Bonhoeffer - A Life in Outline
The following is the first chapter in a book by Rev Dr. Keith Clements entitled, ‘The SPCK Introduction to Bonhoeffer’. It was published in London in 2010 and is posted here by gracious permission of the author.
The Rev Dr. Keith Clements was formerly Senior Tutor at Bristol Baptist College, part-time lecturer at the University of Bristol and the General Secretary of the Conference of European Churches. He is a member of the editorial board of the Dietrich Bonhoeffer Works English Edition, is the author of Bonhoeffer and Britain (CTNI, 2006) and is the editor of Dietrich Bonhoeffer: London: 1933-1935 (Fortress Press, 2007).
Keith Clements is visiting Melbourne to teach an intensive Whitley College course on Dietrich Bonhoeffer. He is preaching at the Ashburton Baptist Church on 9 February 2014. This chapter gives a marvelous outline of Bonhoeffer’s life. It warms the heart and stretches the mind in preparation for hearing the preached word.
Do You Love Your Customers?
Seth Godin Asks ‘Do You Love Your Customers’?
Seth Godin, best selling author and writer of one of the most popular marketing blogs in the world, has posted (3 February 2014) the following article that applies just as much to the church as to the business that you work for or the institution where you study or serve:
There are two ways people think about this:
- We love our customers because they pay us money. (Inherent here is customers = money = love.)
- We love our customers, and sometimes there's a transaction.
The second is very different indeed from the first.
In the first case, customers are the means to an end, profit. In the second, the organization exists to serve customers, and profit is both an enabler and a possible side effect.
It's easy to argue that without compensation, there can be no service. Taking that to an extreme, though, working to maximize the short-term value of each transaction rarely scales. If you hoard information, for example, today your prospects will simply click and find it somewhere else. If you seek to charge above average prices for below average products, your customers will discover this, and let the world know. In a free market with plenty of information, it's very hard to succeed merely by loving the money your customers pay you.
I think it's fascinating to note that some of the most successful organizations of our time got there by focusing obsessively on service, viewing compensation as an afterthought or a side effect. As marketing gets more and more expensive, it turns out that caring for people is a useful shortcut to trust, which leads to all the other things that a growing organization seeks.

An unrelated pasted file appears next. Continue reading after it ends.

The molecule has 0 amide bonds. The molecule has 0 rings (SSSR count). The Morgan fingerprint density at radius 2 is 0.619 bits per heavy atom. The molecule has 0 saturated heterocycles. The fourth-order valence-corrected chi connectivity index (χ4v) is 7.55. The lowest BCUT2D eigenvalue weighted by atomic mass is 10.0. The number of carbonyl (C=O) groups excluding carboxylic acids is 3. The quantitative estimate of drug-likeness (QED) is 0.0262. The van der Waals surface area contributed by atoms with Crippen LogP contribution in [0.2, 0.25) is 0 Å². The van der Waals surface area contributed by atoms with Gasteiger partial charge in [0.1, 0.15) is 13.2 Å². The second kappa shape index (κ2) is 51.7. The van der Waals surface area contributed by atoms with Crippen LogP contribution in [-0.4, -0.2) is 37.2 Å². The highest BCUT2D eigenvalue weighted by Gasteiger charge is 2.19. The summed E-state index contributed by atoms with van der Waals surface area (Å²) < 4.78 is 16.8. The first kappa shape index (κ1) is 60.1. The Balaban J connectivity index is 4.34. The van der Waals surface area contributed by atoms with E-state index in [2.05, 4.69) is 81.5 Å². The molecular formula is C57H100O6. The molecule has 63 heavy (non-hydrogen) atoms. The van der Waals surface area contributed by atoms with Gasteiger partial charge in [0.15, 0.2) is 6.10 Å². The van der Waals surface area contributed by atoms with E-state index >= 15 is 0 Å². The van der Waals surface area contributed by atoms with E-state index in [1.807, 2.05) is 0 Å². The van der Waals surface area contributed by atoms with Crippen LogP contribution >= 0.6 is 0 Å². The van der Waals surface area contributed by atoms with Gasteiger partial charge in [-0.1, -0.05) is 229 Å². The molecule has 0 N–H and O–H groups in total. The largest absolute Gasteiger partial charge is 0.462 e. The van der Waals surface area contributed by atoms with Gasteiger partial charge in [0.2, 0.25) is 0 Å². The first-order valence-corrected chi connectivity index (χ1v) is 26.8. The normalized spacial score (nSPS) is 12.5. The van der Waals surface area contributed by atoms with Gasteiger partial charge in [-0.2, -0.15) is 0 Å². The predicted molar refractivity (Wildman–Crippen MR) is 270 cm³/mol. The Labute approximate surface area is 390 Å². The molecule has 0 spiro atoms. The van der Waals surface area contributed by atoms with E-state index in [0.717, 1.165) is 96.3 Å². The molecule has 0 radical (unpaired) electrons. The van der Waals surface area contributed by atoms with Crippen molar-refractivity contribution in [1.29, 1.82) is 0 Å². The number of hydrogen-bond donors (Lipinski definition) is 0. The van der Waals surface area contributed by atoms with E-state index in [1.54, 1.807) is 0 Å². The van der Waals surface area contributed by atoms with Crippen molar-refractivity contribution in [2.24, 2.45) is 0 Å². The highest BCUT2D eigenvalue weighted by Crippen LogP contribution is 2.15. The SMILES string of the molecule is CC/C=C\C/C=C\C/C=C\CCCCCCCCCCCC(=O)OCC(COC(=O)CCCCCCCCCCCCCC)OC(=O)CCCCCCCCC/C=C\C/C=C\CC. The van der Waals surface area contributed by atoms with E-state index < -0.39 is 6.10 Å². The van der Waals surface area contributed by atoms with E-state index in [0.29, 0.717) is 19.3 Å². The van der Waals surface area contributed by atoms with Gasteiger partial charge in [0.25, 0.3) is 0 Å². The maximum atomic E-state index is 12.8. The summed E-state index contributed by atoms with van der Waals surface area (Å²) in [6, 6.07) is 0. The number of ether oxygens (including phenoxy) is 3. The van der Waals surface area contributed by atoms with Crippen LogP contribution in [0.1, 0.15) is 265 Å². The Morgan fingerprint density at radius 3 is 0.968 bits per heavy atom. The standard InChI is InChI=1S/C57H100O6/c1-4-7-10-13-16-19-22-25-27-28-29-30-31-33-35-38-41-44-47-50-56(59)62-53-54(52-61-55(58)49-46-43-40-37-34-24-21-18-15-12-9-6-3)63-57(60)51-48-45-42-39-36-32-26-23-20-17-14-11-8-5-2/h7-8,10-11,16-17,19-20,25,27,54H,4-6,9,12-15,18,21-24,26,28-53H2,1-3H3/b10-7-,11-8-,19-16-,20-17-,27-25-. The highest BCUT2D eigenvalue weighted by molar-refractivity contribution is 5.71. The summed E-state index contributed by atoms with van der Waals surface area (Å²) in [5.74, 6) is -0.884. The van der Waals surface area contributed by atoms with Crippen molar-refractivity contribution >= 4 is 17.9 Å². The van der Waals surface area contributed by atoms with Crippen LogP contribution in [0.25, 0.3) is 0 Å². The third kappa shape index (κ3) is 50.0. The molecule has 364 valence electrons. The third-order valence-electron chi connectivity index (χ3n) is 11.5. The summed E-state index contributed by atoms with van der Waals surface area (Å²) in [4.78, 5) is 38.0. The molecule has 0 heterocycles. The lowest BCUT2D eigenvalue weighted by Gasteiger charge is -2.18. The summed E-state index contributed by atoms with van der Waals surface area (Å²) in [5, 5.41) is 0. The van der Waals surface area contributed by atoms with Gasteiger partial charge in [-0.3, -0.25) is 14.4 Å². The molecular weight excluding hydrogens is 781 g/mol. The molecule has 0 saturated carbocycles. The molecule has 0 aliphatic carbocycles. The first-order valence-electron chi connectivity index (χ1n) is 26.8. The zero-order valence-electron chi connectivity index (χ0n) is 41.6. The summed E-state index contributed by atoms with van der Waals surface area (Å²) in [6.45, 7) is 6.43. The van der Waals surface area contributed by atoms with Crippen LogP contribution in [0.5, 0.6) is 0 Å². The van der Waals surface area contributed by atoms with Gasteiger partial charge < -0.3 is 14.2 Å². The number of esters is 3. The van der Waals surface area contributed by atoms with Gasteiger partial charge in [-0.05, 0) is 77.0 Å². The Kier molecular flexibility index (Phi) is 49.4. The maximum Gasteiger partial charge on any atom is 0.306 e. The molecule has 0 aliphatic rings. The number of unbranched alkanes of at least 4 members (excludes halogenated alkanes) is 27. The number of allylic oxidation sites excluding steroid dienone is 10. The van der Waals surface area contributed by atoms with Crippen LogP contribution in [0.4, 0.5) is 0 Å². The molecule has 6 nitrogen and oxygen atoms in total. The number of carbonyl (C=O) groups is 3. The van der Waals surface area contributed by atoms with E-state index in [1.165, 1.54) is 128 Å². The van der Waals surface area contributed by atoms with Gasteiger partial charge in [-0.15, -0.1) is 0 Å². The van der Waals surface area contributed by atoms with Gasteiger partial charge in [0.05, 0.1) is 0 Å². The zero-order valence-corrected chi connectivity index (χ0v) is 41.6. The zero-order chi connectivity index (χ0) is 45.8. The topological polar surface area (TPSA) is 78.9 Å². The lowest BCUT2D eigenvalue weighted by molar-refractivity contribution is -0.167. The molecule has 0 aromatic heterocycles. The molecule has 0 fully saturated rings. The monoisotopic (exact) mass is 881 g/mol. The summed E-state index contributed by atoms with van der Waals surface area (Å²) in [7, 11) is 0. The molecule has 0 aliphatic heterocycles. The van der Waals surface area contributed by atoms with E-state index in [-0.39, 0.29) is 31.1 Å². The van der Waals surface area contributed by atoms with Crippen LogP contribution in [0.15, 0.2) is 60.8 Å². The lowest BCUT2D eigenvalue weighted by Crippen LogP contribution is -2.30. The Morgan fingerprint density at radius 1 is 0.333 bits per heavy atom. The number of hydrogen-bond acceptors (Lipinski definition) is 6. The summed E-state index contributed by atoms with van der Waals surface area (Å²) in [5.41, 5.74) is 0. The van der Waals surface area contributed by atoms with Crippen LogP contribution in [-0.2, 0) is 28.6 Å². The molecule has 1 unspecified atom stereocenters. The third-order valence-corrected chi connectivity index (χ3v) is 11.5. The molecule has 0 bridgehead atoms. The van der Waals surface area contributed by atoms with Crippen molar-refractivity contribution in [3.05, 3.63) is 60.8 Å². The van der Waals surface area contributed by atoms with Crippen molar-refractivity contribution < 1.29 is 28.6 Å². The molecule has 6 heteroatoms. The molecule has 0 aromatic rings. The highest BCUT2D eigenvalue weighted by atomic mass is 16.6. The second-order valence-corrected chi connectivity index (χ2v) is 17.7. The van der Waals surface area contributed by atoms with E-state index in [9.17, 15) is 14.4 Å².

Your customers can tell.
ABC Down Through the Ages
This year the Ashburton Baptist Church celebrates its 80th anniversary.
We’re looking back with gratitude on those who got us going in the 1930s.
As you think about the church:
What are the areas in which we have changed significantly?
In what areas have we stayed the same while styles have changed?
Think about these questions as you watch this video that depicts 100 years of fashion and dance moves in 100 seconds. This video, that has gone viral, helped to promote the opening of Europe’s largest mall, Westfield Stratford City in the UK.
How did the fashions change among the men and women who attended ABC from the thirties?
Did these different dance steps find expression among the members of ABC or is it enough to state that we’ve changed from a ‘No Dancing’ policy to a time when dancing is not an issue?
Hope you can be part of the celebration this year and share in the constructive change as we help create the future.
Raw and Real
A Community Prayer created by Bev Patterson and led by Bev and John in today’s Palm Sunday Service (24 March 2013) at ABC.
We come to you today with the intention of being real,
Raw and real,
About our world and how it is, about being human and how we can feel.
Today, somewhere in Melbourne, a stroke patient struggles to move her arm, flex her fingers. The movements that came without a thought yesterday are impossible today, and she cries in frustration at the pain of therapy.
Today, a man reels in the face of redundancy. After years on the factory floor he has been discarded, shattered to the core of his being. Now there is the indignity of Centrelink interviews, with a 20-year old (what would sheknow?!) and there simply are no jobs for older workers anyway.
We bring you frustration and despair ---
And we pray for people such as these.
We bring you our own frustration, the times we never seem to win.
Today, somewhere in Melbourne, a man dutifully mows his lawn. His wife has gone out, with friends he does not know. Their whole lives are lived apart. They ‘stay together for the kids’ but have little to say to each other. There is no-one in whom the man can confide.
Today, a woman newly widowed wanders aimlessly through the house. The phone does not ring; it is so quiet. Funny, they’d always bickered about the dog, the rubbish, the remote control – now she’d do anything to hear his voice, any voice.
We bring you loneliness ---
And we pray for people such as these.
We bring you our own loneliness, and the deep connections for which we yearn.
Today, somewhere in Melbourne, a mother lifts her disabled adult son from his bed, to and from the toilet, urges him to swallow from her outstretched spoon. Hers is the only care he has known, and she will not give him up – but she is so alone, and so so tired.
Today, perhaps in the White House, a leader reflects on national leadership. The President of the United States worries about the gun culture tearing American communities apart. They tell him he is the most powerful man in the world, yet he feels impotent - how to move forward against the might of the gun lobby?